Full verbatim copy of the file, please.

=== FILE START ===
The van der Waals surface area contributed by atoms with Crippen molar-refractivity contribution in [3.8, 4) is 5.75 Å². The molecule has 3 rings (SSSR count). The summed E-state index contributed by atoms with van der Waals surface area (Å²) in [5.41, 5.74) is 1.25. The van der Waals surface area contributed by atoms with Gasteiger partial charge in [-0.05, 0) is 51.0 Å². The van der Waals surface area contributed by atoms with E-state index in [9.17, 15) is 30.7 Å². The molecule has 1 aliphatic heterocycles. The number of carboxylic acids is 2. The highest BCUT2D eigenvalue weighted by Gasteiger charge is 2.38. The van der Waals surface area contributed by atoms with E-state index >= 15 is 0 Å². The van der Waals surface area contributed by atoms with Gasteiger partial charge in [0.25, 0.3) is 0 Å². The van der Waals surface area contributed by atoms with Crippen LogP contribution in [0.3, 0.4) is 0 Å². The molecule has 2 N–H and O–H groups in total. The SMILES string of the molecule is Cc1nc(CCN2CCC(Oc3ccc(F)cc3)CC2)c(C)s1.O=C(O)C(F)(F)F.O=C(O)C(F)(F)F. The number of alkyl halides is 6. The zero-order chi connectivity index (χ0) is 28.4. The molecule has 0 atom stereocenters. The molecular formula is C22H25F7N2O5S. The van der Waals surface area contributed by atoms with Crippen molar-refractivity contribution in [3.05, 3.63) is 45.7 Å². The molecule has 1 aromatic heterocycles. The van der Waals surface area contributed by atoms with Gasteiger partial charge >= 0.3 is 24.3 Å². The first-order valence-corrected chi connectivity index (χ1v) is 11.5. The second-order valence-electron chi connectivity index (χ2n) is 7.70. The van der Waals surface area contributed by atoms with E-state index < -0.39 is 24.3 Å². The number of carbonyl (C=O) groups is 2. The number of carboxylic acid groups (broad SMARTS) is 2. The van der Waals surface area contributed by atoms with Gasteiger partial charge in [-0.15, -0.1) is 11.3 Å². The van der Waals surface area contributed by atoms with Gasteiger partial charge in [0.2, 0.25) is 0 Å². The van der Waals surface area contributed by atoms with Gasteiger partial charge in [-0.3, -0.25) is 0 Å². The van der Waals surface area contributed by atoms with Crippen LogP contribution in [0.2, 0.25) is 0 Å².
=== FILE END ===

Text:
The van der Waals surface area contributed by atoms with Crippen molar-refractivity contribution in [3.8, 4) is 5.75 Å². The molecule has 3 rings (SSSR count). The summed E-state index contributed by atoms with van der Waals surface area (Å²) in [5.41, 5.74) is 1.25. The van der Waals surface area contributed by atoms with Gasteiger partial charge in [-0.05, 0) is 51.0 Å². The van der Waals surface area contributed by atoms with E-state index in [9.17, 15) is 30.7 Å². The molecule has 1 aliphatic heterocycles. The number of carboxylic acids is 2. The highest BCUT2D eigenvalue weighted by Gasteiger charge is 2.38. The van der Waals surface area contributed by atoms with E-state index >= 15 is 0 Å². The van der Waals surface area contributed by atoms with Gasteiger partial charge in [0.25, 0.3) is 0 Å². The van der Waals surface area contributed by atoms with Crippen LogP contribution in [0.3, 0.4) is 0 Å². The molecule has 2 N–H and O–H groups in total. The SMILES string of the molecule is Cc1nc(CCN2CCC(Oc3ccc(F)cc3)CC2)c(C)s1.O=C(O)C(F)(F)F.O=C(O)C(F)(F)F. The number of alkyl halides is 6. The zero-order chi connectivity index (χ0) is 28.4. The molecule has 0 atom stereocenters. The molecular formula is C22H25F7N2O5S. The van der Waals surface area contributed by atoms with Crippen molar-refractivity contribution in [3.05, 3.63) is 45.7 Å². The molecule has 1 aromatic heterocycles. The van der Waals surface area contributed by atoms with Gasteiger partial charge >= 0.3 is 24.3 Å². The first-order valence-corrected chi connectivity index (χ1v) is 11.5. The second-order valence-electron chi connectivity index (χ2n) is 7.70. The van der Waals surface area contributed by atoms with E-state index < -0.39 is 24.3 Å². The number of carbonyl (C=O) groups is 2. The number of carboxylic acid groups (broad SMARTS) is 2. The van der Waals surface area contributed by atoms with Gasteiger partial charge in [-0.15, -0.1) is 11.3 Å². The van der Waals surface area contributed by atoms with Gasteiger partial charge in [0.2, 0.25) is 0 Å². The van der Waals surface area contributed by atoms with Gasteiger partial charge in [-0.3, -0.25) is 0 Å². The van der Waals surface area contributed by atoms with Crippen LogP contribution in [0.2, 0.25) is 0 Å².